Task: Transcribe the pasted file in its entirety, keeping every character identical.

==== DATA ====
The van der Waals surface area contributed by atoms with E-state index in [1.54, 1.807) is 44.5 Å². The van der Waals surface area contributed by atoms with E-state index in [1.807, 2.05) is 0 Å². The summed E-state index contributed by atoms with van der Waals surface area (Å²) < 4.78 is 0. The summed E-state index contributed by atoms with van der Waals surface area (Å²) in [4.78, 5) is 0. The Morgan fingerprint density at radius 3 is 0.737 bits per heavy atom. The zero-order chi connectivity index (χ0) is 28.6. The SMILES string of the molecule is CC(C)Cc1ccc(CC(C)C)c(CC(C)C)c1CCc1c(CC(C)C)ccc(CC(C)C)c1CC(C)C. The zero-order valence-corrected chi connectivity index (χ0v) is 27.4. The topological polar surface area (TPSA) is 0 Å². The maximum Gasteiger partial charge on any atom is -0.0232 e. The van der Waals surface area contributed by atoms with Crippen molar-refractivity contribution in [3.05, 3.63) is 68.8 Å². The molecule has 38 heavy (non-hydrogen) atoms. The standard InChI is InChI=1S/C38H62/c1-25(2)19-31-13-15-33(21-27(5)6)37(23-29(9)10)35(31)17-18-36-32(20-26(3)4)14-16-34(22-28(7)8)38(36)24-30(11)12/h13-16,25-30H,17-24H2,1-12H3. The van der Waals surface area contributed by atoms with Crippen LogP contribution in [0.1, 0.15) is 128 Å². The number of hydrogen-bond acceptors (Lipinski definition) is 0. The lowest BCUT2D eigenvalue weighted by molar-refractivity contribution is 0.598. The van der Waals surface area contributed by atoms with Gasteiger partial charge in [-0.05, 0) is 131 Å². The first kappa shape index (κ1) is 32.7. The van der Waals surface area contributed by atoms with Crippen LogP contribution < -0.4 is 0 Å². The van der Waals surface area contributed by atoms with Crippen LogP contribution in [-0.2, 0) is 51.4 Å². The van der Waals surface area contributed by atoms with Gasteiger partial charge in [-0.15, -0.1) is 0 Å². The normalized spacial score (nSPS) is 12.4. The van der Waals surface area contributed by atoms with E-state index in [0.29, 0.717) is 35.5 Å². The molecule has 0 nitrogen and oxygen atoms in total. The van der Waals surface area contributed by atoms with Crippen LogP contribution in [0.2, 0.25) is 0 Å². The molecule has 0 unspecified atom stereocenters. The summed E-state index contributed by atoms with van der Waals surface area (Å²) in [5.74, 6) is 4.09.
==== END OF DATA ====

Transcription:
The van der Waals surface area contributed by atoms with E-state index in [1.54, 1.807) is 44.5 Å². The van der Waals surface area contributed by atoms with E-state index in [1.807, 2.05) is 0 Å². The summed E-state index contributed by atoms with van der Waals surface area (Å²) < 4.78 is 0. The summed E-state index contributed by atoms with van der Waals surface area (Å²) in [4.78, 5) is 0. The Morgan fingerprint density at radius 3 is 0.737 bits per heavy atom. The zero-order chi connectivity index (χ0) is 28.6. The SMILES string of the molecule is CC(C)Cc1ccc(CC(C)C)c(CC(C)C)c1CCc1c(CC(C)C)ccc(CC(C)C)c1CC(C)C. The zero-order valence-corrected chi connectivity index (χ0v) is 27.4. The topological polar surface area (TPSA) is 0 Å². The maximum Gasteiger partial charge on any atom is -0.0232 e. The van der Waals surface area contributed by atoms with Crippen molar-refractivity contribution in [3.05, 3.63) is 68.8 Å². The molecule has 38 heavy (non-hydrogen) atoms. The standard InChI is InChI=1S/C38H62/c1-25(2)19-31-13-15-33(21-27(5)6)37(23-29(9)10)35(31)17-18-36-32(20-26(3)4)14-16-34(22-28(7)8)38(36)24-30(11)12/h13-16,25-30H,17-24H2,1-12H3. The van der Waals surface area contributed by atoms with Crippen LogP contribution in [0.1, 0.15) is 128 Å². The number of hydrogen-bond acceptors (Lipinski definition) is 0. The lowest BCUT2D eigenvalue weighted by molar-refractivity contribution is 0.598. The van der Waals surface area contributed by atoms with Gasteiger partial charge in [-0.05, 0) is 131 Å². The first kappa shape index (κ1) is 32.7. The van der Waals surface area contributed by atoms with Crippen LogP contribution < -0.4 is 0 Å². The van der Waals surface area contributed by atoms with Crippen LogP contribution in [-0.2, 0) is 51.4 Å². The van der Waals surface area contributed by atoms with Gasteiger partial charge in [-0.15, -0.1) is 0 Å². The normalized spacial score (nSPS) is 12.4. The van der Waals surface area contributed by atoms with E-state index in [0.29, 0.717) is 35.5 Å². The molecule has 0 nitrogen and oxygen atoms in total. The van der Waals surface area contributed by atoms with Crippen LogP contribution in [0.2, 0.25) is 0 Å². The molecule has 0 unspecified atom stereocenters. The summed E-state index contributed by atoms with van der Waals surface area (Å²) in [5.74, 6) is 4.09.